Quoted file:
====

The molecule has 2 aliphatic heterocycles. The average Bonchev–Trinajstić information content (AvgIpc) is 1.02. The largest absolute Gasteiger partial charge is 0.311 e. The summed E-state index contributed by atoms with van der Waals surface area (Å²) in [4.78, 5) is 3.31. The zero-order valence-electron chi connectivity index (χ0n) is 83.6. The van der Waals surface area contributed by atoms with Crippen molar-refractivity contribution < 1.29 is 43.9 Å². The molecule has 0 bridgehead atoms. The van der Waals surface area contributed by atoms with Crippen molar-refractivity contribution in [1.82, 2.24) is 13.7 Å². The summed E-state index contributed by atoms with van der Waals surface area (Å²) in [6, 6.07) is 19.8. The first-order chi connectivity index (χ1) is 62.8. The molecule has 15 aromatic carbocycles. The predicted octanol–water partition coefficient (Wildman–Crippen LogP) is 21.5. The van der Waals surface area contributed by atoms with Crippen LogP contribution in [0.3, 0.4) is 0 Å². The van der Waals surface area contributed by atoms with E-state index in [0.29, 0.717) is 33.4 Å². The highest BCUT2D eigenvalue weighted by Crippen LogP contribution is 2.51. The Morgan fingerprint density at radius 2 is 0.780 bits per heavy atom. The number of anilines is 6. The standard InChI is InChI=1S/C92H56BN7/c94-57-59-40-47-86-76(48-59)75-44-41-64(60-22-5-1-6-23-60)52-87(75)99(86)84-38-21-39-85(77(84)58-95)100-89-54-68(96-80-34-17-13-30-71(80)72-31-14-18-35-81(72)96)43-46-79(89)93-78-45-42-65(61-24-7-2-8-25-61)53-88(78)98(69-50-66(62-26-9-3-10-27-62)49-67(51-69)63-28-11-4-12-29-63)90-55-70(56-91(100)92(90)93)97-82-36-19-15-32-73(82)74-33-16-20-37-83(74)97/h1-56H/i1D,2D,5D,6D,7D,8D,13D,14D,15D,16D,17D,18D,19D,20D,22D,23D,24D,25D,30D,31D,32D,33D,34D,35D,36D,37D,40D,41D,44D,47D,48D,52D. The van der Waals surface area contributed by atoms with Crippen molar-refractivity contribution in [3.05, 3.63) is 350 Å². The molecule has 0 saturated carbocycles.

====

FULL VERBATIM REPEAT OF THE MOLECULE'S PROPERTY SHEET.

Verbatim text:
The molecule has 2 aliphatic heterocycles. The average Bonchev–Trinajstić information content (AvgIpc) is 1.02. The largest absolute Gasteiger partial charge is 0.311 e. The summed E-state index contributed by atoms with van der Waals surface area (Å²) in [4.78, 5) is 3.31. The zero-order valence-electron chi connectivity index (χ0n) is 83.6. The van der Waals surface area contributed by atoms with Crippen molar-refractivity contribution < 1.29 is 43.9 Å². The molecule has 0 bridgehead atoms. The van der Waals surface area contributed by atoms with Crippen molar-refractivity contribution in [1.82, 2.24) is 13.7 Å². The summed E-state index contributed by atoms with van der Waals surface area (Å²) in [6, 6.07) is 19.8. The first-order chi connectivity index (χ1) is 62.8. The molecule has 15 aromatic carbocycles. The predicted octanol–water partition coefficient (Wildman–Crippen LogP) is 21.5. The van der Waals surface area contributed by atoms with Crippen LogP contribution in [0.3, 0.4) is 0 Å². The van der Waals surface area contributed by atoms with E-state index in [0.29, 0.717) is 33.4 Å². The highest BCUT2D eigenvalue weighted by Crippen LogP contribution is 2.51. The Morgan fingerprint density at radius 2 is 0.780 bits per heavy atom. The number of anilines is 6. The standard InChI is InChI=1S/C92H56BN7/c94-57-59-40-47-86-76(48-59)75-44-41-64(60-22-5-1-6-23-60)52-87(75)99(86)84-38-21-39-85(77(84)58-95)100-89-54-68(96-80-34-17-13-30-71(80)72-31-14-18-35-81(72)96)43-46-79(89)93-78-45-42-65(61-24-7-2-8-25-61)53-88(78)98(69-50-66(62-26-9-3-10-27-62)49-67(51-69)63-28-11-4-12-29-63)90-55-70(56-91(100)92(90)93)97-82-36-19-15-32-73(82)74-33-16-20-37-83(74)97/h1-56H/i1D,2D,5D,6D,7D,8D,13D,14D,15D,16D,17D,18D,19D,20D,22D,23D,24D,25D,30D,31D,32D,33D,34D,35D,36D,37D,40D,41D,44D,47D,48D,52D. The van der Waals surface area contributed by atoms with Crippen molar-refractivity contribution in [3.05, 3.63) is 350 Å². The molecule has 0 saturated carbocycles.